“I Don’t Know How To Work With An Outside Tester, Help!”

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I’ve been talking about importance of testing in my last couple of blog posts. The two most common questions I’ve been getting are, “What can you expect a tester to do?” and “How are you supposed to work with a tester?”

If you have never tested with a professional before, it can seem difficult.

But in reality, working with an outside tester is going to make your life so much easier.

You’ll probably forget that you’ve hired a tester altogether…until your get the finished product back — clean, functional and ready to launch.

So how does it work?

Let’s walk through a couple of scenarios together.

Starting a New Project, Or a New Section of an Existing Project.

You usually start with an initial project familiarity meeting, which will the formal kickoff of the project. In this meeting, you’re going to go over your project in detail.

So in that discussion, you’re going to talk about you and your project. That includes fleshing out the project duration, deadlines, and who all is involved (for example, the project manager, tech leads, a developer, etc). Finally, your tester will be involved in this meeting, so they’re kept in the loop from the beginning.

Your tester will create a software test plan from two documents: the requirement document and the project plan. The project work is divided into different modules and these project modules can be distributed among the developers who will carry on with the development activities.

In the meantime, your tester will be at work creating test scenarios and writing test cases according to the assigned modules. Test cases cover how the application is supposed to work, what input needs to be given, and what output is expected. They also cover all possible error messages. These are going to help ensure that the risk of error is minimal and that you and the tester don’t run into communication issues.

Here is an example of a test case that we have written recently.

When developers finish the individual modules, those modules are assigned to the testers. Using the test cases that were already, the testers carry out manual testing. If they find bugs, the bugs are logged and returned to the module developer.

On a “bug fix,” a tester does bug verification and runs tests of all related application modules to make sure everything is fixed. If a bug passes the verification it is marked as verified and marked as closed. Otherwise, the bug cycle gets repeated.

Requirements and Acceptance Criteria

One great advantages of this process: the developer also knows exactly what tests will be run on his code from the very beginning. That’s much more useful to him that a requirement document that only contains high level details. The end result: the testers get it right the first time, and spend less time going back and fixing bugs.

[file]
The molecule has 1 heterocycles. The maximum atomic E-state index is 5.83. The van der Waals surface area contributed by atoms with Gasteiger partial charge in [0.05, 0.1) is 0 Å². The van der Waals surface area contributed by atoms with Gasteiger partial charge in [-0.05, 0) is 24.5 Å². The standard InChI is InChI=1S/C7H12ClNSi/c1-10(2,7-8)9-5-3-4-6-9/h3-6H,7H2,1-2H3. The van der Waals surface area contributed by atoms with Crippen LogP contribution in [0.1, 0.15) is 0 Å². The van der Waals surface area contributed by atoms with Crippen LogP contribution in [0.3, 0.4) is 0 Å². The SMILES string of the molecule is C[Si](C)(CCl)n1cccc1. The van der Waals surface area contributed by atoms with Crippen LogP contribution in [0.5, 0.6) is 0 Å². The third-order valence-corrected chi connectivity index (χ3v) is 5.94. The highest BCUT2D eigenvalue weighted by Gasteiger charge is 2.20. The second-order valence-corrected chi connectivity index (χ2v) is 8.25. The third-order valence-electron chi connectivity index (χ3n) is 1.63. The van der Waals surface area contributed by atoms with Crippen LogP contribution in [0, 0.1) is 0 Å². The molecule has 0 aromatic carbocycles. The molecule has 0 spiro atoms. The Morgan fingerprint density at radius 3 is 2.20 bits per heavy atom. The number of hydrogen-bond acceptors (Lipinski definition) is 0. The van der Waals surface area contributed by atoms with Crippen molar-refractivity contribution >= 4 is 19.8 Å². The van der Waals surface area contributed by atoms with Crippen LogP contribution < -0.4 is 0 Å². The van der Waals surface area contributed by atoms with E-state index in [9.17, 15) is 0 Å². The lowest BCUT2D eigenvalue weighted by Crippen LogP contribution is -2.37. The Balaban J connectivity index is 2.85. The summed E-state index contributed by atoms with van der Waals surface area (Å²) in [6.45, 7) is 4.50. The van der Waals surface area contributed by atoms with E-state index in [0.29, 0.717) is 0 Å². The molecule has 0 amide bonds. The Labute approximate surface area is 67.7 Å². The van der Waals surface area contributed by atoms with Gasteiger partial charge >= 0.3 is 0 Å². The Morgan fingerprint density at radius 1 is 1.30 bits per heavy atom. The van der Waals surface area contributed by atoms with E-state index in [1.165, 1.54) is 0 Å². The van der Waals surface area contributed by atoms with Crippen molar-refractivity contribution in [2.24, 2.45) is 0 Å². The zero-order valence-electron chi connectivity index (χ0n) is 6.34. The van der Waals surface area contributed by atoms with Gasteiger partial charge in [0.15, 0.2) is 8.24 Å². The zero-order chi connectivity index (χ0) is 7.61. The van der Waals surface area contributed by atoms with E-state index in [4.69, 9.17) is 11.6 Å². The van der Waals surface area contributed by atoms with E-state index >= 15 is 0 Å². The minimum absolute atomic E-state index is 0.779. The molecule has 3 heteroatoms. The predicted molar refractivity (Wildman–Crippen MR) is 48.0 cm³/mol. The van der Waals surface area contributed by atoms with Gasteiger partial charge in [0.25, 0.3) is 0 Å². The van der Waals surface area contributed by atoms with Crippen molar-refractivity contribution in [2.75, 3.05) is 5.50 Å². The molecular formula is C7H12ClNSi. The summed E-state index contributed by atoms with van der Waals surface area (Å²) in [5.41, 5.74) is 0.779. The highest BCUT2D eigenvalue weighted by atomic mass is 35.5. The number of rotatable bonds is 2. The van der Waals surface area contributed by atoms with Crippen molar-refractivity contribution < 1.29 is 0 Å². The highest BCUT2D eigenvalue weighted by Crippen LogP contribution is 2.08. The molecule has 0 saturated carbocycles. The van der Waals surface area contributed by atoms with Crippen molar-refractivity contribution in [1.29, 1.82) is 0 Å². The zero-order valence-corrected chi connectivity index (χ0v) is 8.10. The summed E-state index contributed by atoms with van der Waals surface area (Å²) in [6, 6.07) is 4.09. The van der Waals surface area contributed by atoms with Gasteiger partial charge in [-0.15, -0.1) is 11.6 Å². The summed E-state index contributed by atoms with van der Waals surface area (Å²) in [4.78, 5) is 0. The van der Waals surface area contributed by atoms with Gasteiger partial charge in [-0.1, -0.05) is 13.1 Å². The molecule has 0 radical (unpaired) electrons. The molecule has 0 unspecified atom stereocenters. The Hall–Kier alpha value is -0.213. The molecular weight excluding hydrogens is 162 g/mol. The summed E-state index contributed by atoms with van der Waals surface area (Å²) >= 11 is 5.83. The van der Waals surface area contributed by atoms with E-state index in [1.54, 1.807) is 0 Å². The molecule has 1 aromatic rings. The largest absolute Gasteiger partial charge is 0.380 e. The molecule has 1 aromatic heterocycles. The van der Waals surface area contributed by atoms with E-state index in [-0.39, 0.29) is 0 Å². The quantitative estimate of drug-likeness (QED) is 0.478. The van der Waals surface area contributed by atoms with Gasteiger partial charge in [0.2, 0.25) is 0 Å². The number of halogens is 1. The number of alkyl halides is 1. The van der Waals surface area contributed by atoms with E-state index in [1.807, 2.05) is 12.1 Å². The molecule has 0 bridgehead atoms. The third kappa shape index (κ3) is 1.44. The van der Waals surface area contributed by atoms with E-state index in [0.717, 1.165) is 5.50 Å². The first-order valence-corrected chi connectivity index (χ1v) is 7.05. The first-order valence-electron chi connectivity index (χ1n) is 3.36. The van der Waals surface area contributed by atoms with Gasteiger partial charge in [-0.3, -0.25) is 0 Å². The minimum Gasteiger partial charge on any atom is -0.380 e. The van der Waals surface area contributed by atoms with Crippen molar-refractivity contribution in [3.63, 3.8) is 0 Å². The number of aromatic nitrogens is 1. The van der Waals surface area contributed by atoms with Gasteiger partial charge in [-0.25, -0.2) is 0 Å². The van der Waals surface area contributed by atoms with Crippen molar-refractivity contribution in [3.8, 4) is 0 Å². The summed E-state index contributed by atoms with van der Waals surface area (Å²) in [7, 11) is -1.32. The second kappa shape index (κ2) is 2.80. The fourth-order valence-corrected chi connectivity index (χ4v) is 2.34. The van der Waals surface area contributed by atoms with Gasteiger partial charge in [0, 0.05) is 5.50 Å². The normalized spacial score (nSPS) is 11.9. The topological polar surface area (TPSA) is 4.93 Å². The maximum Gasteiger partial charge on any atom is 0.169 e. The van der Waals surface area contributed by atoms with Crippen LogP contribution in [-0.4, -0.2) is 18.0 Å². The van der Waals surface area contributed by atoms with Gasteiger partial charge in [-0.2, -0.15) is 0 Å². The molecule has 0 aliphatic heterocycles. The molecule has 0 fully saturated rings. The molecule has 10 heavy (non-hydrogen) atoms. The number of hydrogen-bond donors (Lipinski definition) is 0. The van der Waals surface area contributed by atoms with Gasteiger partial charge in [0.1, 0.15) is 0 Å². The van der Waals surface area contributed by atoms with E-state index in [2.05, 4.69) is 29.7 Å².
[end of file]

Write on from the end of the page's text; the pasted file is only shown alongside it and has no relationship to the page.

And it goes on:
Ad-hoc Testing

So what happens if a lot of development is going on across several different projects and you don’t want to pause to write test cases?

Ad-hoc testing is your answer.

In this process, you simply embed a tester within your development stream and ensure all output goes through a tester BEFORE coming to you, or going to the client.

So, the process kind of looks like this:

> The developer completes a task and uploads to staging / dev server.

> The tester reviews the tasks and confirms it’s working.

> The work uploaded to live server.

Ad-hoc Testing

Ad-hoc testing can be done almost any time – in the beginning, towards the middle and towards the end. There is a time and place where ad-hoc testing will bring you maximum value. However, that time best judged by an experienced and professional tester who has in-depth knowledge about the system being tested.

Ad-hoc testing is not as foolproof as structured testing. However, it is very effective in reducing defects and spotting basic issues that your developers were unable to fix. Your tester will know the best time to do it.

What’s Next?

So, when you test with reputable outsourcing agencies, nothing is left up to chance. Reputable companies will eliminate the potential for error, clearly define all parameters, and make sure that everyone involved is given all necessary information.

That’s how a professional tester is able to perform better in a shorter time frame than if you were to undertake all the testing yourself.

Now, you could still test everything yourself…

But it’s highly likely that you would end up with a worse ROI than if you had just gone to a tester professionally.

Not to mention all the productivity you lose doing all the testing yourself. Losing energy during the long nights. The stress of watching your deadlines slip away. The uncertainty you get when you realize that you might end up launching a buggy product.

Believe me, I get it.

If you came in for a consultation at my agency, and you wanted to know an efficient, cost-effective way to make sure you’re launching a truly excellent product, I would say the same thing: A professional tester is the best option.

My recommendation: simply set aside a portion of your development budget for testing. It should be easy, because most reputable agencies will give you a quote.

That way, you’re sure to keep a good ROI, avoid the stress and endless testing cycles, and launch a high quality product.

Now …

I want you to keep a look out for my next blog post. It’s got more details about the special offer discussed in the last blog post. Go and read it if you haven’t yet — something very exciting is coming your way in the next few days.

And as always, comment, like, and share. We want to hear from you.


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